SEATTLE -- Mayor Ed Murray, facing new calls for him to step down, declared Monday that "I am not going to resign" and that he plans to serve out the months remaining in his term.
Two of the people running to replace Murray as Seattle's mayor are calling on him to resign immediately, and now a city council member also said Murray needs to consider stepping down. Murray has already announced he is not seeking re-election. His term is up in January.
The statements come after a report from The Seattle Times in which newly uncovered documents reveal that Oregon child welfare investigators said they believed Murray sexually abused a foster son in the 1980s. However, prosecutors did not charge him at the time.
As a result of the article, mayoral candidates Mike McGinn and former state Representative Jessyn Farrell called on Murray to resign. And City Council member Lorena Gonzalez released a statement asking Murray to consider stepping down as mayor.
Murray issued the following statement Monday afternoon:
“Since the day several months ago when sexual abuse allegations surfaced against me in the media, I have been clear that those allegations are false. They remain just as false today as they were back then.
“But I also know that the allegations about events more than 30 years ago have created a cloud of uncertainty in the public mind. That is why in May I announced that I would not seek reelection to the job that I love, serving as mayor of Seattle. As I said at the time, it was a very difficult and painful decision for me, but upon reflection I felt that putting the best interests of the city first meant that I had to announce that I would step aside and allow someone else to take leadership of City government at the end of my term.
“Guiding my decisions is my continued focus on what is in the best interest of the city. I know that today a member of the Council has issued a statement calling on me to resign, and warning of action against me if I do not. I continue to believe such a course of action would not be in the city’s best interest. That is why I am not going to resign, and intend to complete the few remaining months of my term as mayor.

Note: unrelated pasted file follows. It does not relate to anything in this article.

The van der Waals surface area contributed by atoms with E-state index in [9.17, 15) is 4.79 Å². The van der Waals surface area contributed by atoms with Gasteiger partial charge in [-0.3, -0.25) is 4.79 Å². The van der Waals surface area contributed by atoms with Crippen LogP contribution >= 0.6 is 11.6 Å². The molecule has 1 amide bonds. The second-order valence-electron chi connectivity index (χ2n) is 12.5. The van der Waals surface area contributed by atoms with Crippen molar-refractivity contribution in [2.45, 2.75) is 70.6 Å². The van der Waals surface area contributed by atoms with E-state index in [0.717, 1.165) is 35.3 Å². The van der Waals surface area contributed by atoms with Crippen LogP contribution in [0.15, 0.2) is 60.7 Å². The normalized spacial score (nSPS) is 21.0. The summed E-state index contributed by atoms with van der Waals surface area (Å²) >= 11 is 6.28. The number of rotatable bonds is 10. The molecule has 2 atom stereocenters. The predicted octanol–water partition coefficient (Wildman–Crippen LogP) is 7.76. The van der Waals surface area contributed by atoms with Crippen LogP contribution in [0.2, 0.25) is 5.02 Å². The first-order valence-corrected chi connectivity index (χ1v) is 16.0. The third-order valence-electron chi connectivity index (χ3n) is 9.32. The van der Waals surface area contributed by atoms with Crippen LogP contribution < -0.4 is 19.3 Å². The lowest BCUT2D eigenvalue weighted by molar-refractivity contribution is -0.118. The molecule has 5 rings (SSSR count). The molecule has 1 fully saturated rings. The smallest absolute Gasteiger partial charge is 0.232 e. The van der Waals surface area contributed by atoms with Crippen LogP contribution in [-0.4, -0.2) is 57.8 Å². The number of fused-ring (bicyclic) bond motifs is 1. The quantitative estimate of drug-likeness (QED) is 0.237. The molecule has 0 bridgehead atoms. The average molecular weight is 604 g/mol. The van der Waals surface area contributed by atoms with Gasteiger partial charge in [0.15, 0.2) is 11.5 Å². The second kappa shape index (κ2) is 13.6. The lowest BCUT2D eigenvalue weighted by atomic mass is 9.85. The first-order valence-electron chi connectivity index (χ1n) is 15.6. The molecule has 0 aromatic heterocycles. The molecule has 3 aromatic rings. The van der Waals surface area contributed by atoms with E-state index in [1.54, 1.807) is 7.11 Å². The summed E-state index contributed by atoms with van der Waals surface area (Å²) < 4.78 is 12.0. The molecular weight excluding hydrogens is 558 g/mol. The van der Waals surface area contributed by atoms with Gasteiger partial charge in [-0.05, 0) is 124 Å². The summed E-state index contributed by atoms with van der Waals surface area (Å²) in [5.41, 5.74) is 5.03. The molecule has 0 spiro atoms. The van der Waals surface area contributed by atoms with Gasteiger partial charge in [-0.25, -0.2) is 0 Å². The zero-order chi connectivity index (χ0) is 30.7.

“My administration and I continue to govern the city effectively, and I am proud that we continue to deliver results that will improve the lives of the people of Seattle. Last week we announced the opening of an innovative, 75-bed Navigation Center to help house homeless people suffering on our streets. Today we are announcing an agreement to expand the use of body cameras by Seattle Police, so we can increase transparency and accountability and strengthen the bonds of trust between police and our communities. And we have many more important announcements coming over the next few months.
“Seattle needs steady, focused leadership over the next several months. We have a lot of work to do. Establishing an effective transition between administrations takes months of careful planning and preparation – work that I and my team have already begun. We do not need the sort of abrupt and destabilizing transition that a resignation would create, likely bringing the City’s business to a grinding halt. Council action against me would similarly prevent the City’s business from continuing, only so I can again show these allegations from 30 years remain false."
And four of the nine Seattle City Council members issued a joint news release in support of the mayor. It was signed by Council President Bruce Harrell and members Sally Bagshaw, Lisa Herbold and Debora Juarez.
“Allegations of abuse must be taken seriously at all times," the City Council news release said. "Despite serious allegations that Mayor Ed Murray committed acts of misconduct, there have been no judicial findings or conclusions that he committed an offense or willfully violated any laws. The Mayor is entitled to due process and legal counsel."